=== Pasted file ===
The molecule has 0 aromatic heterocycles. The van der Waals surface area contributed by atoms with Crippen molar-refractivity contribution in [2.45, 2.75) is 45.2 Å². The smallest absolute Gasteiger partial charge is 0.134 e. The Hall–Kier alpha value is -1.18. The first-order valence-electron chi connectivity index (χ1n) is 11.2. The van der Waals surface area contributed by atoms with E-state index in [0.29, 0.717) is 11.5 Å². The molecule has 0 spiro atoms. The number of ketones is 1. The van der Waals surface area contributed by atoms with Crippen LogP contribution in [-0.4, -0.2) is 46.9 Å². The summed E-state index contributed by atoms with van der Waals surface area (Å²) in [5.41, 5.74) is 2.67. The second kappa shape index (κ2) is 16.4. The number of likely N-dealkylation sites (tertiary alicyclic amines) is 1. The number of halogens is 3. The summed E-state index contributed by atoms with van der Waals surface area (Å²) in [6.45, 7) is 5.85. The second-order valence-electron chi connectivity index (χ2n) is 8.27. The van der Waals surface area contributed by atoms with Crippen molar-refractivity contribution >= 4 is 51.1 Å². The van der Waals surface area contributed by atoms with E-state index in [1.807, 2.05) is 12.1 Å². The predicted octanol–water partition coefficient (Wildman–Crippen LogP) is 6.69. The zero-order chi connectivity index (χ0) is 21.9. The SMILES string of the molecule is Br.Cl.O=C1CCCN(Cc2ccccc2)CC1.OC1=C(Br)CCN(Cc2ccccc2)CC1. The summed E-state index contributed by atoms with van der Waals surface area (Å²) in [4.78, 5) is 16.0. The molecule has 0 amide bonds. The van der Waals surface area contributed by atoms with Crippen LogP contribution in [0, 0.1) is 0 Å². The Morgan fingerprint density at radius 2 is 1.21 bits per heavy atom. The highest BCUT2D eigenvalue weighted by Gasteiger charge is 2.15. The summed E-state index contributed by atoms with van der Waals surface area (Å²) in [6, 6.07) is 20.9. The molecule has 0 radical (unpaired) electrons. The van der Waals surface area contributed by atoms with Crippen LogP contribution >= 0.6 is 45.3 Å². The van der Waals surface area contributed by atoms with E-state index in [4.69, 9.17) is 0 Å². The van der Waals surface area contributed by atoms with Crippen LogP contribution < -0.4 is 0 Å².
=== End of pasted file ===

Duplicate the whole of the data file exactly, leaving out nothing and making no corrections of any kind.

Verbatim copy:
The molecule has 0 aromatic heterocycles. The van der Waals surface area contributed by atoms with Crippen molar-refractivity contribution in [2.45, 2.75) is 45.2 Å². The smallest absolute Gasteiger partial charge is 0.134 e. The Hall–Kier alpha value is -1.18. The first-order valence-electron chi connectivity index (χ1n) is 11.2. The van der Waals surface area contributed by atoms with E-state index in [0.29, 0.717) is 11.5 Å². The molecule has 0 spiro atoms. The number of ketones is 1. The van der Waals surface area contributed by atoms with Crippen LogP contribution in [-0.4, -0.2) is 46.9 Å². The summed E-state index contributed by atoms with van der Waals surface area (Å²) in [5.41, 5.74) is 2.67. The second kappa shape index (κ2) is 16.4. The number of likely N-dealkylation sites (tertiary alicyclic amines) is 1. The number of halogens is 3. The summed E-state index contributed by atoms with van der Waals surface area (Å²) in [6.45, 7) is 5.85. The second-order valence-electron chi connectivity index (χ2n) is 8.27. The van der Waals surface area contributed by atoms with Crippen molar-refractivity contribution >= 4 is 51.1 Å². The van der Waals surface area contributed by atoms with E-state index in [1.807, 2.05) is 12.1 Å². The predicted octanol–water partition coefficient (Wildman–Crippen LogP) is 6.69. The zero-order chi connectivity index (χ0) is 21.9. The SMILES string of the molecule is Br.Cl.O=C1CCCN(Cc2ccccc2)CC1.OC1=C(Br)CCN(Cc2ccccc2)CC1. The summed E-state index contributed by atoms with van der Waals surface area (Å²) in [4.78, 5) is 16.0. The molecule has 0 amide bonds. The van der Waals surface area contributed by atoms with Crippen LogP contribution in [0, 0.1) is 0 Å². The Morgan fingerprint density at radius 2 is 1.21 bits per heavy atom. The highest BCUT2D eigenvalue weighted by Gasteiger charge is 2.15. The summed E-state index contributed by atoms with van der Waals surface area (Å²) in [6, 6.07) is 20.9. The molecule has 0 radical (unpaired) electrons. The van der Waals surface area contributed by atoms with Crippen LogP contribution >= 0.6 is 45.3 Å². The van der Waals surface area contributed by atoms with E-state index in [4.69, 9.17) is 0 Å². The van der Waals surface area contributed by atoms with Crippen LogP contribution < -0.4 is 0 Å².